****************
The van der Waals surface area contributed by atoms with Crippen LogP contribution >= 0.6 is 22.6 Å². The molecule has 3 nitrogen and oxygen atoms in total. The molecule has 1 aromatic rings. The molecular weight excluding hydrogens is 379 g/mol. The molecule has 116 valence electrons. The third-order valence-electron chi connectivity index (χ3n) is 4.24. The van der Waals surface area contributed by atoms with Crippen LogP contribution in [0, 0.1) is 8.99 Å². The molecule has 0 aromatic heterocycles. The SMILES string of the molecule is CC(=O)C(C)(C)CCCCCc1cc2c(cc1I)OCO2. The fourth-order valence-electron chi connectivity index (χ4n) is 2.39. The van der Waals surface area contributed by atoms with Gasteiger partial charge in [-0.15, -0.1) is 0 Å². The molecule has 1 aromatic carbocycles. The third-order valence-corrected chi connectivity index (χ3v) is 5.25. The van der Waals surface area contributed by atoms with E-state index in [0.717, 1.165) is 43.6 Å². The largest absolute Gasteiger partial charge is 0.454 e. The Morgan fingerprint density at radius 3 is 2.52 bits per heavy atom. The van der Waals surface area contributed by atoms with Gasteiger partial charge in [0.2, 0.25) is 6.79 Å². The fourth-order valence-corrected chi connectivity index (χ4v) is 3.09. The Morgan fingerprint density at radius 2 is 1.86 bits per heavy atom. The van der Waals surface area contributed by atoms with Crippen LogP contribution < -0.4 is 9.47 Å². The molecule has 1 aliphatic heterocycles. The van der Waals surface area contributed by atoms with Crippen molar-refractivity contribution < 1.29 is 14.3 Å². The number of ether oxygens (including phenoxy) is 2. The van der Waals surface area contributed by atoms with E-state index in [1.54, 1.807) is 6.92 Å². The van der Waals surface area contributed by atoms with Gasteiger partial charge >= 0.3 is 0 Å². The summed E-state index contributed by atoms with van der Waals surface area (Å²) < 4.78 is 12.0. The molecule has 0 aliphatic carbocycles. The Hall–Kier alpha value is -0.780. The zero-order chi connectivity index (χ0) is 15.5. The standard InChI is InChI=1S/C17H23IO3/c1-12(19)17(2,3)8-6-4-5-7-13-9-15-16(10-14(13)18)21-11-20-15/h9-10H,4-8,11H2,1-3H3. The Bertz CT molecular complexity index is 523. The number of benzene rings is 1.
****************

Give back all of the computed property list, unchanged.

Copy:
The van der Waals surface area contributed by atoms with Crippen LogP contribution >= 0.6 is 22.6 Å². The molecule has 3 nitrogen and oxygen atoms in total. The molecule has 1 aromatic rings. The molecular weight excluding hydrogens is 379 g/mol. The molecule has 116 valence electrons. The third-order valence-electron chi connectivity index (χ3n) is 4.24. The van der Waals surface area contributed by atoms with Crippen LogP contribution in [0, 0.1) is 8.99 Å². The molecule has 0 aromatic heterocycles. The SMILES string of the molecule is CC(=O)C(C)(C)CCCCCc1cc2c(cc1I)OCO2. The fourth-order valence-electron chi connectivity index (χ4n) is 2.39. The van der Waals surface area contributed by atoms with Gasteiger partial charge in [-0.15, -0.1) is 0 Å². The molecule has 1 aromatic carbocycles. The third-order valence-corrected chi connectivity index (χ3v) is 5.25. The van der Waals surface area contributed by atoms with E-state index in [0.717, 1.165) is 43.6 Å². The largest absolute Gasteiger partial charge is 0.454 e. The Morgan fingerprint density at radius 3 is 2.52 bits per heavy atom. The van der Waals surface area contributed by atoms with Gasteiger partial charge in [0.2, 0.25) is 6.79 Å². The fourth-order valence-corrected chi connectivity index (χ4v) is 3.09. The Morgan fingerprint density at radius 2 is 1.86 bits per heavy atom. The van der Waals surface area contributed by atoms with Crippen LogP contribution < -0.4 is 9.47 Å². The molecule has 1 aliphatic heterocycles. The van der Waals surface area contributed by atoms with Crippen molar-refractivity contribution < 1.29 is 14.3 Å². The number of ether oxygens (including phenoxy) is 2. The van der Waals surface area contributed by atoms with E-state index in [1.54, 1.807) is 6.92 Å². The van der Waals surface area contributed by atoms with Gasteiger partial charge >= 0.3 is 0 Å². The summed E-state index contributed by atoms with van der Waals surface area (Å²) < 4.78 is 12.0. The molecule has 0 aliphatic carbocycles. The Hall–Kier alpha value is -0.780. The zero-order chi connectivity index (χ0) is 15.5. The standard InChI is InChI=1S/C17H23IO3/c1-12(19)17(2,3)8-6-4-5-7-13-9-15-16(10-14(13)18)21-11-20-15/h9-10H,4-8,11H2,1-3H3. The Bertz CT molecular complexity index is 523. The number of benzene rings is 1.